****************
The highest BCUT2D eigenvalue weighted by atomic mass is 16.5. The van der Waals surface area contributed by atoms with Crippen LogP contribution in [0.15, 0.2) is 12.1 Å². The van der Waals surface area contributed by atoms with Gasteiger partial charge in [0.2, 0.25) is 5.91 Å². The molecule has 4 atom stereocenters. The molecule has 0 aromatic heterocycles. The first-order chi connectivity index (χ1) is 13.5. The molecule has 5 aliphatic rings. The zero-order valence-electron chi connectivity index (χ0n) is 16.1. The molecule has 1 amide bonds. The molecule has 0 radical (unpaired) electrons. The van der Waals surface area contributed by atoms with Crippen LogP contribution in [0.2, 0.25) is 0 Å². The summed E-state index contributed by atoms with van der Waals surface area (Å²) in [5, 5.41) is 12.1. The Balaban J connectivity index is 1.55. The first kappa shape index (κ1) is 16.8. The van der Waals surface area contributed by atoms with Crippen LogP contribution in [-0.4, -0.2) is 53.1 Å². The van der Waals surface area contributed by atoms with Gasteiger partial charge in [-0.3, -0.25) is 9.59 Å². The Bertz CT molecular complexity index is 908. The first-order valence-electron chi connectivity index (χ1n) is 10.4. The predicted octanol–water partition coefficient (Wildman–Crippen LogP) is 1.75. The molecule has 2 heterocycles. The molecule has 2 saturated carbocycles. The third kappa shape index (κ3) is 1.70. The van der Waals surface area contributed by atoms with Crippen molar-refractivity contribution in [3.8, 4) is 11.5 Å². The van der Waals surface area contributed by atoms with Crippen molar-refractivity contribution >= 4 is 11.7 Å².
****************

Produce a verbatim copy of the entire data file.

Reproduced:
The highest BCUT2D eigenvalue weighted by atomic mass is 16.5. The van der Waals surface area contributed by atoms with Crippen LogP contribution in [0.15, 0.2) is 12.1 Å². The van der Waals surface area contributed by atoms with Gasteiger partial charge in [0.2, 0.25) is 5.91 Å². The molecule has 4 atom stereocenters. The molecule has 0 aromatic heterocycles. The first-order chi connectivity index (χ1) is 13.5. The molecule has 5 aliphatic rings. The zero-order valence-electron chi connectivity index (χ0n) is 16.1. The molecule has 1 amide bonds. The molecule has 0 radical (unpaired) electrons. The van der Waals surface area contributed by atoms with Crippen LogP contribution in [0.2, 0.25) is 0 Å². The summed E-state index contributed by atoms with van der Waals surface area (Å²) in [5, 5.41) is 12.1. The Balaban J connectivity index is 1.55. The first kappa shape index (κ1) is 16.8. The van der Waals surface area contributed by atoms with Crippen LogP contribution in [-0.4, -0.2) is 53.1 Å². The van der Waals surface area contributed by atoms with Gasteiger partial charge in [-0.3, -0.25) is 9.59 Å². The Bertz CT molecular complexity index is 908. The first-order valence-electron chi connectivity index (χ1n) is 10.4. The predicted octanol–water partition coefficient (Wildman–Crippen LogP) is 1.75. The molecule has 2 heterocycles. The molecule has 2 saturated carbocycles. The third kappa shape index (κ3) is 1.70. The van der Waals surface area contributed by atoms with Crippen molar-refractivity contribution in [3.8, 4) is 11.5 Å². The van der Waals surface area contributed by atoms with Crippen molar-refractivity contribution >= 4 is 11.7 Å².